In Sunday’s perfunctory 24-10 victory over the Jets at Soldier Field, the Bears got back to playing the kind of aggressive defense that helped them start the season 3-1 but had been in short supply in back-to-back losses.
By winning for the first time in October, the Bears improved to 4-3, dropped the Jets to 3-5 and proved how dominant their defense can be. Of utmost importance to the Bears’ defenders in uniform, was showing they could shut down an opponent without OLB Khalil Mack, who sat out to allow his sprained right ankle to heal. The notion that Mack was the only reason for the team’s early success seems to rankle some of his teammates.
“Obviously Khalil Mack is a great addition when he is on the field, but we showed that we don’t necessarily need him to win a game,” said Aaron Lynch, who started in place of Mack. “We were ready from the beginning for him not to play, so there was no reaction besides the fact that, ‘OK, now it’s time to turn it up.’ ”
DL Akiem Hicks was arguably the Bears defensive MVP in each of his first two seasons in Chicago, including last year when they were No. 10 in yards and No. 9 in points allowed. He said the defense isn’t about any one player.
“I don’t want to go back and forth about what any particular guy does on this defense,” Hicks said. “I want to talk about our entire defense, as a whole and how dominant we have been and how dominant we will continue to be for the rest of the year. You always want to (rally) for your guys, especially when they’re down, so you do your best and play to the best of your capabilities. (But) don’t forget, we were a top-10 defense before.”
The defense was smothering in all phases of Sunday’s game, especially through three quarters, when the Jets managed just 98 yards of total offense. After the Bears went ahead 17-3 early in the fourth quarter, the Jets put together a 75-yard drive in garbage time. Yet the visitors still finished with just 207 total yards, the lowest yield of the season for the Bears, who allowed an average of 461 yards in the losses to the Dolphins and Patriots.
So, after backsliding for two weeks, the defense succeeded Sunday in Job One, eliminating the run. The Jets were not about to put the game in the hands of rookie QB Sam Darnold, who was missing his top two receivers – wideouts Robby Anderson and Quincy Enunwa. So they ran the ball 18 times in the first half but managed just 37 yards (2.1-yard average).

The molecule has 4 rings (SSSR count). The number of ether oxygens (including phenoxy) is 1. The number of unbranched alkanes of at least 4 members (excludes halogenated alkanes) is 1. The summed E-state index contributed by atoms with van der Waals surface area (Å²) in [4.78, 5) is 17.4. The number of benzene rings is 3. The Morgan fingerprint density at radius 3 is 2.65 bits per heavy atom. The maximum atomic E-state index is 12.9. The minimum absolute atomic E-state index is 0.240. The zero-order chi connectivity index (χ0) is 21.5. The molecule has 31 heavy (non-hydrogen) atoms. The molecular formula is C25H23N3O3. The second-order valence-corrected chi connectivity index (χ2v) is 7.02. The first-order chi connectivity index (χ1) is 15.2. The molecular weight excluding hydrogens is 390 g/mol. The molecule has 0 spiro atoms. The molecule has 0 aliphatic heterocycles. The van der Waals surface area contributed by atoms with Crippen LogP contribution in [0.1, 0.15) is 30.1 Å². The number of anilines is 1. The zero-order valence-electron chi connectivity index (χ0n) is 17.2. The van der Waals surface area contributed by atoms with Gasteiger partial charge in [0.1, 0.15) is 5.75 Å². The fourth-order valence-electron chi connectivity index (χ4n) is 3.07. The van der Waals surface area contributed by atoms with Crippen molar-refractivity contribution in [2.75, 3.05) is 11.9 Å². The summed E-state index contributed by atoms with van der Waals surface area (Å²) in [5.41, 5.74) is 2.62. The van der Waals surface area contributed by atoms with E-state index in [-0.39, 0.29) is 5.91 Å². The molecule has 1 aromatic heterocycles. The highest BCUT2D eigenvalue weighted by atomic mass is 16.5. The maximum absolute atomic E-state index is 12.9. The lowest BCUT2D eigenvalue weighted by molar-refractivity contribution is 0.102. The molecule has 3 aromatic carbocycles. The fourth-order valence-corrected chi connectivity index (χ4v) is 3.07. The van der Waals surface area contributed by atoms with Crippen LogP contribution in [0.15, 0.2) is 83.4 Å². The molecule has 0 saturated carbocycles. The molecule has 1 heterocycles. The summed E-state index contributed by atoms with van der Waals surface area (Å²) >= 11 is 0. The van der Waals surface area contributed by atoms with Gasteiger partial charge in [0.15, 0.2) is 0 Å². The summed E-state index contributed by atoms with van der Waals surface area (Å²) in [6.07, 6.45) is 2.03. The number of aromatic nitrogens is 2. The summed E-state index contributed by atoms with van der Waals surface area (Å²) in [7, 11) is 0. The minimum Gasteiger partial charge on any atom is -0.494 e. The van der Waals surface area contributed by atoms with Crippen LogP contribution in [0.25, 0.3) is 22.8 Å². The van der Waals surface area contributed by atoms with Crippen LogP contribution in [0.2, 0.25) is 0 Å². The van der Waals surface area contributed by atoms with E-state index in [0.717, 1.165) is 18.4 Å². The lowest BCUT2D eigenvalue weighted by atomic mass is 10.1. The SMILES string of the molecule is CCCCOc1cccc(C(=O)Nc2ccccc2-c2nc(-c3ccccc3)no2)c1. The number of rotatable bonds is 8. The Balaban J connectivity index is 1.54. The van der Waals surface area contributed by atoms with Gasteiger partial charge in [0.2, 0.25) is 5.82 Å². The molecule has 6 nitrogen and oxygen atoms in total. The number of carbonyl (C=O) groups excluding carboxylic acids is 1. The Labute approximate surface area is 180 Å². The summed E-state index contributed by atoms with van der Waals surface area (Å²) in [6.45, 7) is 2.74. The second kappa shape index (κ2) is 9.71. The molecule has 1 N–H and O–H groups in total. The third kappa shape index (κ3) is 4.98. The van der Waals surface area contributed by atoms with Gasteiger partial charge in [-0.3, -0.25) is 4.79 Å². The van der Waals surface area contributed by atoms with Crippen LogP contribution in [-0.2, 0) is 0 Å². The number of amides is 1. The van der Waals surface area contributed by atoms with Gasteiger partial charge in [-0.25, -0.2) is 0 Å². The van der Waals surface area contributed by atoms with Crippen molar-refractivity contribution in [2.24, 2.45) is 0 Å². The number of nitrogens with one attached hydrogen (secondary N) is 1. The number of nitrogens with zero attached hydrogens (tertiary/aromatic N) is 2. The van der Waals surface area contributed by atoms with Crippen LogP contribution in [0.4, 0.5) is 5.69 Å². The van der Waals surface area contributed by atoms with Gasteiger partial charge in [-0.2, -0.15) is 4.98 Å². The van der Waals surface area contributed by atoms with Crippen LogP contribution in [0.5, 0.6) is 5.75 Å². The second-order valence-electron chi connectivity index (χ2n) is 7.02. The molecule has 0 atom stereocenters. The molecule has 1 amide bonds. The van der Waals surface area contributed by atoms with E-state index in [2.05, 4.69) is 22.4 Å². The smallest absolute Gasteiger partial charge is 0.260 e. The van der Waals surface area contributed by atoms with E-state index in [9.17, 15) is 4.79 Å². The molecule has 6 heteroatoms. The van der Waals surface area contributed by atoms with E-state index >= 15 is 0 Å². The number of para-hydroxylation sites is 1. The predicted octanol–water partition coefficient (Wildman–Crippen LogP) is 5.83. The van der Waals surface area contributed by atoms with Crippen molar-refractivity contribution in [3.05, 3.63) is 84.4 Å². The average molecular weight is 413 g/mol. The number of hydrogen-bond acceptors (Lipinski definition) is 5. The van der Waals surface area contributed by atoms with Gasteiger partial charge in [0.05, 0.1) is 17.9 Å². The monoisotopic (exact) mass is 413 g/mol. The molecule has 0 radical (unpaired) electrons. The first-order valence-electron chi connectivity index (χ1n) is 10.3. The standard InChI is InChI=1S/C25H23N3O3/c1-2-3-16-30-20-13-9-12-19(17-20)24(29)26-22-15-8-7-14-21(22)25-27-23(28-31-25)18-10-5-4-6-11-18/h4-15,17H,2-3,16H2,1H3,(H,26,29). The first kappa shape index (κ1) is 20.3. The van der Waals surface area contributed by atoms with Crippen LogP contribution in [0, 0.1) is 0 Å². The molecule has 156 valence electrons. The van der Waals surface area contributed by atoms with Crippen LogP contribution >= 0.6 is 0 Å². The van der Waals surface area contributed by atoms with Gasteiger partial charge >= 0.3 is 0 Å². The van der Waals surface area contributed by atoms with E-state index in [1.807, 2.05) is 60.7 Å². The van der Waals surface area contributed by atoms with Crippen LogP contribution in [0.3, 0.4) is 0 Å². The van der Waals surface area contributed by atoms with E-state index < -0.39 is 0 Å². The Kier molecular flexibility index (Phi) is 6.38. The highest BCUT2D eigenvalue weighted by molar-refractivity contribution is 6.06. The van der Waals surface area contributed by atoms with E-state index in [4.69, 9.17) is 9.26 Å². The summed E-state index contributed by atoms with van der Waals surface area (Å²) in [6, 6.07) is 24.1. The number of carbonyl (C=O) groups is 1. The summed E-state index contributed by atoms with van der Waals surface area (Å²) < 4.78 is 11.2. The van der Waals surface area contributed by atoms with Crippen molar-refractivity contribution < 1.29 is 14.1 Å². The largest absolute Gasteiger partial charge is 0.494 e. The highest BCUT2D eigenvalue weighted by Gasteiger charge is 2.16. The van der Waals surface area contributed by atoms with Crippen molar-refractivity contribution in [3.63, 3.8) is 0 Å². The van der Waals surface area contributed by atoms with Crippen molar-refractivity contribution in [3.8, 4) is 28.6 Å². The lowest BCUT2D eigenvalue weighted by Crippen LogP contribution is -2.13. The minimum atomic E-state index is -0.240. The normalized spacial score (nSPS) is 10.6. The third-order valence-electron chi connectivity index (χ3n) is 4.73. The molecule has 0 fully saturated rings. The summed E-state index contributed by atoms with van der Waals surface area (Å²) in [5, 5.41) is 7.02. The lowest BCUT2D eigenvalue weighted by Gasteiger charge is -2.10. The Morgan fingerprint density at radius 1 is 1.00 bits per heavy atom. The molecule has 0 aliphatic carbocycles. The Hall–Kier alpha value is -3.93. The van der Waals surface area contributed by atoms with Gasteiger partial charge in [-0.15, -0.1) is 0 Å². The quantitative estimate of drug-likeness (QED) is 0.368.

For the game the Bears allowed just 57 rushing yards, their second-best effort of the season, and it created a different mood in the locker room than after they allowed 269 rushing yards in the previous two games.
“The different vibe was because we were kicking peoples’ asses in the run,” Lynch said. “That team rushed on somebody for 300-plus yards, and we got beat up in the rushing game the last two weeks. (Sunday) we were kicking butt on the run. When you can beat the run, everything else is great.”
The Jets ran for 323 against the Broncos in Week Five, including 219 yards on 15 carries from Isaiah Crowell, who finished with just 25 yards on 13 carries vs. the Bears.
When the Jets did throw the ball, they clearly wanted to play it safe, keeping Darnold away from the Bears’ pass rush by having him throw mostly short to intermediate routes.
The Jets’ offense produced just one play of 20 yards or longer, a 29-yard Darnold–to-Deontay Burnett connection that set up their only touchdown with 7:52 remaining. That cut the Bears’ lead to 17-10, but they immediately responded with the game’s final TD 4:02 later to clinch the victory.
As satisfying as it was for the Bears to snap a two-game losing streak, a little perspective is in order.
The Bears beat a bad team that was playing on the road and was short-handed because of injuries, especially on offense.
Anderson and Enunwa had more than one-third of the team’s targets and 31.4 percent of the receptions through the first seven games. The Jets were also without one half of their 1-2 RB combo after Bilal Powell was placed on injured reserve with a potentially career-ending neck injury earlier in the week.
The Jets shot themselves in the foot with three false-start penalties in the first 11 minutes and picked up their fourth just 3:07 into the third quarter.
“Especially when the crowd wasn’t that loud, those were just concentration things,” Jets coach Todd Bowles said. “It was pretty much a different guy every time.”
The Jets also committed two neutral-zone infractions, the second of which turned a third-and-goal from the nine-yard line into a third-and-goal from the four, which resulted in a TD pass from Trubisky to rookie WR Anthony Miller.